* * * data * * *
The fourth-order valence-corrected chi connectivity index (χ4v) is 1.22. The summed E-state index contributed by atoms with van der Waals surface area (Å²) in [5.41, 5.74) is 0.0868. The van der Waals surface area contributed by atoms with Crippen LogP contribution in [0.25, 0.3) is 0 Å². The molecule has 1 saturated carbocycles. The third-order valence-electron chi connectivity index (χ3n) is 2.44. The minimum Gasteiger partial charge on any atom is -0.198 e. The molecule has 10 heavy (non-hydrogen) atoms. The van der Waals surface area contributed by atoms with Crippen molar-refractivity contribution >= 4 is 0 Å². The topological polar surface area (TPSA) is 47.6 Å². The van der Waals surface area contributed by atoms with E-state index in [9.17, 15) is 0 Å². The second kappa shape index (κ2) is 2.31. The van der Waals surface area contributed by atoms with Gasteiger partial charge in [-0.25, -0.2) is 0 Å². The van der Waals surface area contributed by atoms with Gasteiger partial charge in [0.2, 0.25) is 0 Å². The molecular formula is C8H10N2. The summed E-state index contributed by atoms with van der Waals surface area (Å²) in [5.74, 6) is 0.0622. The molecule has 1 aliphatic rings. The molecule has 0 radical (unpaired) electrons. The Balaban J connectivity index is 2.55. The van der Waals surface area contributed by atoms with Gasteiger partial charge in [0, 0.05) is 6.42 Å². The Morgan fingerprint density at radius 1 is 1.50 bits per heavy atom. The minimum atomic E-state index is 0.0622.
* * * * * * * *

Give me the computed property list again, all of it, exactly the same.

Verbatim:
The fourth-order valence-corrected chi connectivity index (χ4v) is 1.22. The summed E-state index contributed by atoms with van der Waals surface area (Å²) in [5.41, 5.74) is 0.0868. The van der Waals surface area contributed by atoms with Crippen LogP contribution in [0.25, 0.3) is 0 Å². The molecule has 1 saturated carbocycles. The third-order valence-electron chi connectivity index (χ3n) is 2.44. The minimum Gasteiger partial charge on any atom is -0.198 e. The molecule has 10 heavy (non-hydrogen) atoms. The van der Waals surface area contributed by atoms with Crippen molar-refractivity contribution >= 4 is 0 Å². The topological polar surface area (TPSA) is 47.6 Å². The van der Waals surface area contributed by atoms with E-state index in [9.17, 15) is 0 Å². The second kappa shape index (κ2) is 2.31. The van der Waals surface area contributed by atoms with Gasteiger partial charge in [-0.25, -0.2) is 0 Å². The van der Waals surface area contributed by atoms with Gasteiger partial charge in [0.2, 0.25) is 0 Å². The molecular formula is C8H10N2. The summed E-state index contributed by atoms with van der Waals surface area (Å²) in [5.74, 6) is 0.0622. The molecule has 1 aliphatic rings. The molecule has 0 radical (unpaired) electrons. The Balaban J connectivity index is 2.55. The van der Waals surface area contributed by atoms with Gasteiger partial charge in [0, 0.05) is 6.42 Å². The Morgan fingerprint density at radius 1 is 1.50 bits per heavy atom. The minimum atomic E-state index is 0.0622.